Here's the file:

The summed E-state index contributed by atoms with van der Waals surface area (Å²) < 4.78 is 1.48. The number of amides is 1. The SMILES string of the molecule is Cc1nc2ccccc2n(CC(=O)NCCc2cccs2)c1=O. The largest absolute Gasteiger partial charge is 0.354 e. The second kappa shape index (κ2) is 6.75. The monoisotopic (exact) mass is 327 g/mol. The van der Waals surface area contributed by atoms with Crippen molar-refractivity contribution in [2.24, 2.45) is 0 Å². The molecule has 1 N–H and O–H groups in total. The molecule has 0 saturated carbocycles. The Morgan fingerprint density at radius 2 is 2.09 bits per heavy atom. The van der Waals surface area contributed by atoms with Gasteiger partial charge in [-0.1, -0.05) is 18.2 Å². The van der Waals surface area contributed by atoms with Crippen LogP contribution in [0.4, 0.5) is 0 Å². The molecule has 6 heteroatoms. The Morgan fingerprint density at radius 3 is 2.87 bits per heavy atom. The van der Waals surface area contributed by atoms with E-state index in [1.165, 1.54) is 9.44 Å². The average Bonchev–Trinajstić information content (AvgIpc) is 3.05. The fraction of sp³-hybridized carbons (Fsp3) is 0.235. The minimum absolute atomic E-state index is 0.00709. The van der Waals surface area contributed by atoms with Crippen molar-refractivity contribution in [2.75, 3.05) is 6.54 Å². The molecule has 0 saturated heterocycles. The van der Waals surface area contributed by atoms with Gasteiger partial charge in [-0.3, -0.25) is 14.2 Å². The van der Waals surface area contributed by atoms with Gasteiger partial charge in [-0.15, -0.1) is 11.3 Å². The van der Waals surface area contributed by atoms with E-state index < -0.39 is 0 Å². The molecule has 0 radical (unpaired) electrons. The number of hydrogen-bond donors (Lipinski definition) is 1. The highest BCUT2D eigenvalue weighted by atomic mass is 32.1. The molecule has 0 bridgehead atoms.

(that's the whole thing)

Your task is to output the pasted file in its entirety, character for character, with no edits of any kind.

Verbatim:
The summed E-state index contributed by atoms with van der Waals surface area (Å²) < 4.78 is 1.48. The number of amides is 1. The SMILES string of the molecule is Cc1nc2ccccc2n(CC(=O)NCCc2cccs2)c1=O. The largest absolute Gasteiger partial charge is 0.354 e. The second kappa shape index (κ2) is 6.75. The monoisotopic (exact) mass is 327 g/mol. The van der Waals surface area contributed by atoms with Crippen molar-refractivity contribution in [2.24, 2.45) is 0 Å². The molecule has 1 N–H and O–H groups in total. The molecule has 0 saturated carbocycles. The Morgan fingerprint density at radius 2 is 2.09 bits per heavy atom. The van der Waals surface area contributed by atoms with Gasteiger partial charge in [-0.1, -0.05) is 18.2 Å². The van der Waals surface area contributed by atoms with Crippen LogP contribution in [0.4, 0.5) is 0 Å². The molecule has 6 heteroatoms. The Morgan fingerprint density at radius 3 is 2.87 bits per heavy atom. The van der Waals surface area contributed by atoms with E-state index in [1.165, 1.54) is 9.44 Å². The average Bonchev–Trinajstić information content (AvgIpc) is 3.05. The fraction of sp³-hybridized carbons (Fsp3) is 0.235. The minimum absolute atomic E-state index is 0.00709. The van der Waals surface area contributed by atoms with Crippen molar-refractivity contribution in [2.75, 3.05) is 6.54 Å². The molecule has 0 saturated heterocycles. The van der Waals surface area contributed by atoms with Gasteiger partial charge in [-0.3, -0.25) is 14.2 Å². The van der Waals surface area contributed by atoms with Gasteiger partial charge in [-0.15, -0.1) is 11.3 Å². The van der Waals surface area contributed by atoms with E-state index < -0.39 is 0 Å². The molecule has 0 radical (unpaired) electrons. The number of hydrogen-bond donors (Lipinski definition) is 1. The highest BCUT2D eigenvalue weighted by atomic mass is 32.1. The molecule has 0 bridgehead atoms.